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First nite in Denver?

post #1 of 11
Thread Starter 
Hi all and happy summer!
I'm getting ready to get my flights for next season, (before the price gets stupid!), and had a question.
Is it worth coming out a day early and staying in Denver before going up to the high country to help with altitude adjustment?
I've been to Colorado many, many times and still suffer for the first two days. I take Acetazolamide and while it certainly helps, I still get hit. I'm 62 and it seems to get worse each year. Doesn't affect my wife much, (I guess if you're prone, you're prone). After day two, I'm pretty much OK. I'm not incapicated by any stretch, but I feel pretty fatigued until acclimated.
Anyway, I've heard that staying in Denver the day and night of arrival will help. Any truth?

Thanks all....enjoy your summer.
post #2 of 11
I've heard that helps.
My husband has Sarcoidosis. It has effected his lungs in a big way(last PFT his capacity was 68%) When we hit Copper on our first trip, he suffered, I mean SUFFERED.
The Doooooood at the health food story 'totally hooked us up with this radical stuff'
New Chapter Breathe!
He started taking it on that trip, which helped him recover fairly well.
For our second trip, he started taking the BREATHE a week ahead of time, and never suffered from altitude at all.

I'm encouraging him to go back to his pulmonary specialist to find out if this stuff has helped him for the long term. But, you men don't go to doctors, unless you've lost a limb, do you?


*This product is derived from mushrooms, so if you're allergic to mushrooms, its not for you.
post #3 of 11
It definitely helps.

I don't suffer from altitude sickness, but my wife does. When we've driven straight from the airport to the mountains, or when we've flown into Aspen, she's miserable for several days until she acclimates to the altitude. The last few times, we've stayed in Denver a day or two before driving up into the mountains, and it seems to do the trick - she hasn't had any problems with altitude anytime we do it, either in Denver itself or in the mountains.

Besides, Denver is a terrific city to visit, with lots to do.
post #4 of 11
http://forums.epicski.com/showthread.php?t=34470

Yes it helps & gives your body time to acclimatize. Spend 2 nites if you can. Since you are pre-planning take advantage & do yourself a favor. AMS really ruins what could be a great ski vacation. The extra night or 2 is your best insurance.
post #5 of 11
The conventional wisdom is that spending a night or two acclimating will help.

Another thing that helps is to sleep at a lower elevation. (as the mountaineers say "climb high, sleep low") Not really an option for Colorado, but SLC & Tahoe offer the option of sleeping several thousand feet lower than the base of the hill. Since your wife suffers from altitude issues you might want to consider those destinations in the future.
post #6 of 11
Also recommended:

1) No alcohol
2) Limited caffeine
3) hydrate, hydrate, hydrate
post #7 of 11
Quote:
Originally Posted by Trekchick View Post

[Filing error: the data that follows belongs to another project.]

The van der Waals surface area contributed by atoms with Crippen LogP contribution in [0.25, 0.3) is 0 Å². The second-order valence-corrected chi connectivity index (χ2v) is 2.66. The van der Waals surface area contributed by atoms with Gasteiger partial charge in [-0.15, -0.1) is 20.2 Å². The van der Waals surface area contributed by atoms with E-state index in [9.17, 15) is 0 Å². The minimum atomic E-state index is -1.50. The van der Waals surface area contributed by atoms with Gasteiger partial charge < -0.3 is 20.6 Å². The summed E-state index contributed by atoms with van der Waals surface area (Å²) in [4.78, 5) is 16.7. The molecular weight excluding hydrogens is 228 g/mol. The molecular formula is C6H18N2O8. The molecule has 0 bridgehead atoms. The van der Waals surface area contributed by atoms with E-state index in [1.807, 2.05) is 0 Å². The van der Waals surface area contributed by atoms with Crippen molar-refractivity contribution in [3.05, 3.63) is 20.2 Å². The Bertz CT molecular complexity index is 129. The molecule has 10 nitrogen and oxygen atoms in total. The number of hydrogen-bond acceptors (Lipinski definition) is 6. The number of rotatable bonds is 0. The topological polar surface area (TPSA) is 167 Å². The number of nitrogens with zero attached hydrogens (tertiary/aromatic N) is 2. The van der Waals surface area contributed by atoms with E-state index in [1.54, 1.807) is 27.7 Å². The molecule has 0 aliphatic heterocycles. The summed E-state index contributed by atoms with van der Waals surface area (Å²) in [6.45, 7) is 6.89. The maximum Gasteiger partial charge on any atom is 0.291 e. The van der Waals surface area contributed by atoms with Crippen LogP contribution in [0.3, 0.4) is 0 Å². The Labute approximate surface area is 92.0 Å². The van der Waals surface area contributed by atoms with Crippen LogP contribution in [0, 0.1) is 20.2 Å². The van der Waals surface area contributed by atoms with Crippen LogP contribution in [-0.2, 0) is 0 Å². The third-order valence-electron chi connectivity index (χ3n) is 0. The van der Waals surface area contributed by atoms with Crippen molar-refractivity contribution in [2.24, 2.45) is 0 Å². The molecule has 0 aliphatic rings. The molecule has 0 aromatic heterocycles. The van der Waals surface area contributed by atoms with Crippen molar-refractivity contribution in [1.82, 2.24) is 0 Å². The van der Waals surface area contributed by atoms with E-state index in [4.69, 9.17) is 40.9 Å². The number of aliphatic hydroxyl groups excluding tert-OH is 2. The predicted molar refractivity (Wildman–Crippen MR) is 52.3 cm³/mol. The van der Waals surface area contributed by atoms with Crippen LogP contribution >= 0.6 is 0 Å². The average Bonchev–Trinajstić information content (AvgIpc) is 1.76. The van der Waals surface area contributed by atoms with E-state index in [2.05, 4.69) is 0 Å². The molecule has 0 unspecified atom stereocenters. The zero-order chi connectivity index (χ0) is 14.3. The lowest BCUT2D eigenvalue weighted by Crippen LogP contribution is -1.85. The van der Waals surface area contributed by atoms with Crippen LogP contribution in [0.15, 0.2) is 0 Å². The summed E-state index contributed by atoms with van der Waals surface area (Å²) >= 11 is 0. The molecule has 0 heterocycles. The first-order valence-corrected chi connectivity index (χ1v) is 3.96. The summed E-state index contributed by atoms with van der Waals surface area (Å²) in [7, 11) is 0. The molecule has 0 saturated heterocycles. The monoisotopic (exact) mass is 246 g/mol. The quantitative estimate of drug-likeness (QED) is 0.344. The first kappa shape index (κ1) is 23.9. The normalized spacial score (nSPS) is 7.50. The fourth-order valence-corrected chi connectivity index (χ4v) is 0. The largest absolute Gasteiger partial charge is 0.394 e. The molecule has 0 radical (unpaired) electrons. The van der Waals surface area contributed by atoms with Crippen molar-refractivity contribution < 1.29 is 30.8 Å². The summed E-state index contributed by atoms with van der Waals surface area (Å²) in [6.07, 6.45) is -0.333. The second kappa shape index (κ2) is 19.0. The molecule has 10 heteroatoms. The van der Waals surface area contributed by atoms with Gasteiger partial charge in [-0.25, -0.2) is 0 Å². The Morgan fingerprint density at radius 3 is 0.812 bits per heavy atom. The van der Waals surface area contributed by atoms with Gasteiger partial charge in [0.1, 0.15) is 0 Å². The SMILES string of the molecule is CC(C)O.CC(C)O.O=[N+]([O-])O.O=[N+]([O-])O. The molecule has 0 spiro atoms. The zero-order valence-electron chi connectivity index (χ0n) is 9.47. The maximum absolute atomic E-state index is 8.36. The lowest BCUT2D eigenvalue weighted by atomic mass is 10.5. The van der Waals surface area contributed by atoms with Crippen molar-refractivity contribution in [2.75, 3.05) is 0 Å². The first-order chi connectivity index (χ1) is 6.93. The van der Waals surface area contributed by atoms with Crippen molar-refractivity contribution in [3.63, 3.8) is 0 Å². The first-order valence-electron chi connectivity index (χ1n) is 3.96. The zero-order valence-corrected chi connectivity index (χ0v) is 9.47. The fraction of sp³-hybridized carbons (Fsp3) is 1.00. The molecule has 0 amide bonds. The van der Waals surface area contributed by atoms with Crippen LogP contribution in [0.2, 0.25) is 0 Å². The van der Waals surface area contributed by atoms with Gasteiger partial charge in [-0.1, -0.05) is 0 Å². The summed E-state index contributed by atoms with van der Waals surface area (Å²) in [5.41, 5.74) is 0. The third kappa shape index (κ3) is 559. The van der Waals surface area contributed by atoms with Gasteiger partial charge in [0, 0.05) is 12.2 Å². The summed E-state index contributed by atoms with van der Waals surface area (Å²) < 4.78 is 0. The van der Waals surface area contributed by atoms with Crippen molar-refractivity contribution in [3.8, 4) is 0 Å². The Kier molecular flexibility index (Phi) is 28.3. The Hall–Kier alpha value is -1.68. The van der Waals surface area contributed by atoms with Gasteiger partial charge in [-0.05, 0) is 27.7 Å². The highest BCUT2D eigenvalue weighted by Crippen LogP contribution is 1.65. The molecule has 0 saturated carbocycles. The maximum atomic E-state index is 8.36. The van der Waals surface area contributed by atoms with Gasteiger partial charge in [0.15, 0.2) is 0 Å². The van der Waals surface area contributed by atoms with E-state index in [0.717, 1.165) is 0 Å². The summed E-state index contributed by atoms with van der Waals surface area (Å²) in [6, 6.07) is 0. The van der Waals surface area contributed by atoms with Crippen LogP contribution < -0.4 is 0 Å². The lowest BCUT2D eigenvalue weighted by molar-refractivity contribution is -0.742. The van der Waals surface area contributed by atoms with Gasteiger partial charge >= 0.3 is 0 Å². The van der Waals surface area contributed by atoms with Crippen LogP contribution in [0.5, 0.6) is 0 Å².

you men don't go to doctors, unless you've lost a limb, do you?
A missing limb pretty much signals a trip to the the Doctor for most men unless they have a buddy they trust with a tourniquet.
post #8 of 11
Quote:
Originally Posted by C.B. View Post
Hi all and happy summer!
I'm getting ready to get my flights for next season, (before the price gets stupid!), and had a question.
Is it worth coming out a day early and staying in Denver before going up to the high country to help with altitude adjustment?
I've been to Colorado many, many times and still suffer for the first two days. I take Acetazolamide and while it certainly helps, I still get hit. I'm 62 and it seems to get worse each year. Doesn't affect my wife much, (I guess if you're prone, you're prone). After day two, I'm pretty much OK. I'm not incapicated by any stretch, but I feel pretty fatigued until acclimated.
Anyway, I've heard that staying in Denver the day and night of arrival will help. Any truth?

Thanks all....enjoy your summer.
Yes, definitely!! I get migraines and shortness of breath when going from sea level (Used to live in NJ) to the ski areas of Colorado (especially remember Snowmass and Copper trips). Fortunately my brother lives in Denver, so after I made the connection (took me a while since sometimes I'd stay in Denver and sometimes we'd drive right up), I made sure to stay in Denver. I'm thinking that now I live at 3700 feet and regularly go up to 6800 feet here, it might not be such a problem. My brother used to give me all these instructions, don't drink alcohol, drink lots of water, yada yada, but the best thing was doing it in stages. It would still be like three days before just a downhill run didn't wind me, but at least the migraines were reduced and we weren't considering a hospital visit. (Just remembering the time I flew directly into Aspen. He drove up from Denver to see me. The migraine was so bad, I refused to come down to the front desk to see him and sent him home!!!)
post #9 of 11
Quote:
Originally Posted by Trekchick View Post
But, you men don't go to doctors, unless you've lost a limb, do you?
Losing a pint a blood out of any place other than our nose is the more general case.
post #10 of 11
Absolutely, not that you need a reason to stay a night in Denver, it's a fantastic city. We've been doing this the last few trips, yes for the altitude adjustment, get over a whopping dose of jet lag, do some shopping, and check out a great bar or microbrewery in LoDo.
post #11 of 11
I would just skip CO all together, go to Utah or Tahoe instead.....nothing to see here.
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